Australia — Smoke has blanketed Melbourne’s CBD as the stifling heat and vicious winds that fuelled the Gippsland bushfire last week are expected to be repeated, emergency services have warned.
The Gippsland blaze has now burnt more than 60,000 hectares, destroyed houses and killed one person, and could flare again despite the close watch of firefighters.
About 80 firefighters were working on the control lines, east of Harrietville, on Thursday morning as the temperature began to climb to a forecast 37 degrees.
The blaze, which is about 1300 hectares in size, is burning about four kilometres north-east of Harrietville in the Alpine National Park. Emergency services expect the fire to hit the township and Hotham Heights within the next 24 hours. Advertisement
At this stage the Country Fire Authority has advised residents to “watch and act”, meaning they should decide whether to stay and defend their properties if they have a bushfire survival plan or leave. The highest alert “emergency”, which means imminent danger, has not been activated.
Lightning strikes are believed to have ignited the fire on Monday night.
Community meetings have been arranged for Thursday. The first will be held at the Bright Community Centre on Railway Avenue at 11am, and second will be at the Mount Beauty Community Centre in Holland Street at 2pm.
Parks Victoria has closed 10 state forests and parts of the Alpine National Park until further notice. Falls Creek, Hotham Heights and Bogong state forests are among those closed.
Fire Services Commissioner Craig Lapsley implored people to use common sense around bushfires, saying that hikers had started walks around Harrietville on Wednesday morning despite the nearby blaze and smoke being visible in the area.
The Gippsland Power football team were flown to safety on Tuesday when the bushfire ignited as they were hiking to the peak of Mount Feathertop.
Head coach Nick Stevens said 37 players and staff had to be rescued in three helicopters about 4pm.
“From the last chopper it was probably within a couple of minutes of coming through,” he said. “It was only on that last chopper ride that it got a little bit hairy because we were against the clock.
“There were only about two boys who were a little nervy about it all. The rest of the group were fine.”
Mr Lapsley said that the worst of the bushfire season could be yet to come. He said fire conditions were historically worse in February. Black Saturday, Ash Wednesday and fires in western Victoria in 1977 that killed four people and destroyed more than 100 houses all occurred in February.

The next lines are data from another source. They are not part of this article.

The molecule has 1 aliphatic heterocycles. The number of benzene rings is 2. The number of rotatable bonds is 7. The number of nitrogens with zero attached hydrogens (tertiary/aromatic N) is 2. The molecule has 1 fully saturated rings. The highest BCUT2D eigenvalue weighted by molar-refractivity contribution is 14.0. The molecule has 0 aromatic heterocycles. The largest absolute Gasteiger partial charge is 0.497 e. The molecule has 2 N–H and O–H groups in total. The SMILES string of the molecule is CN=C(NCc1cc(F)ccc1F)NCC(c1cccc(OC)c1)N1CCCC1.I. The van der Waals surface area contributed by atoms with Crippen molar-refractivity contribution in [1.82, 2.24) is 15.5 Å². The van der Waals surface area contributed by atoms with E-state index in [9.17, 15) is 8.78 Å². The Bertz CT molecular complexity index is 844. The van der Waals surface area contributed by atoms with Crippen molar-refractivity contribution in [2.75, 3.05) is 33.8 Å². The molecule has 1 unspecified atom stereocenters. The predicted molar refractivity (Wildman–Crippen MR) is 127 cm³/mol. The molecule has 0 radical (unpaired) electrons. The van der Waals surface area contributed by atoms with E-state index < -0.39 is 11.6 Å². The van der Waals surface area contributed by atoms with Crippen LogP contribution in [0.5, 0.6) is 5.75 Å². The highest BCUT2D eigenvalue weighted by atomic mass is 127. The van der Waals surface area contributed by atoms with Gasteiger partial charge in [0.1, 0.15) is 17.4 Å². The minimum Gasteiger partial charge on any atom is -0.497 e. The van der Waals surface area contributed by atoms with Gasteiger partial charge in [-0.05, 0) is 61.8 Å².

“We know it’s a long haul, but we need the community to stick with us.
“We’ve got a long way to go.”
Blustery conditions combined with a high overnight temperature last Thursday helped fuel the Aberfeldy fire, which marched south because of a strong northerly wind and tore through Seaton and Glenmaggie before threatening other towns as the wind changed on Friday morning.
Mr Lapsley said the Gippsland fire burning about 200 kilometres east of Melbourne could threaten a number of communities if it broke containment lines.
“There’s been significant control lines put in to make sure we’re ready for tomorrow,” Mr Lapsley said on Wednesday.
“If that fire was to come out, it could come out in a number of spots which will threaten a number of different communities including Toongabbie, across to Heyfield again [and] Coongulla.”
Mr Lapsley said there were other areas of the state apart from Gippsland and the Alpine region, where fires are already burning, that were a concern to authorities. Western Victoria, from Horsham to Warrnambool, and central Victoria, particularly between Avoca and Castlemaine, were at risk.
He said those who had made bushfire plans needed to enact them early, as fleeing a bushfire too late was an “absolute killer”. Stan Hayhurst, 81, was found dead in his car at Seaton last Friday after the bushfire had ravaged the town. “It takes nothing for a fire to take control, we know that, we’ve seen that in the last few weeks,” Mr Lapsley said.
Victoria Police Commissioner Ken Lay said it was vital that the community kept a watchful eye on arsonists.
He said about 150 fires had been deliberately lit in the past month, and half of the 24 people charged with arson in that period were minors.
“It’s important that if children are at home by themselves that parents know what they’re doing,” Mr Lay said.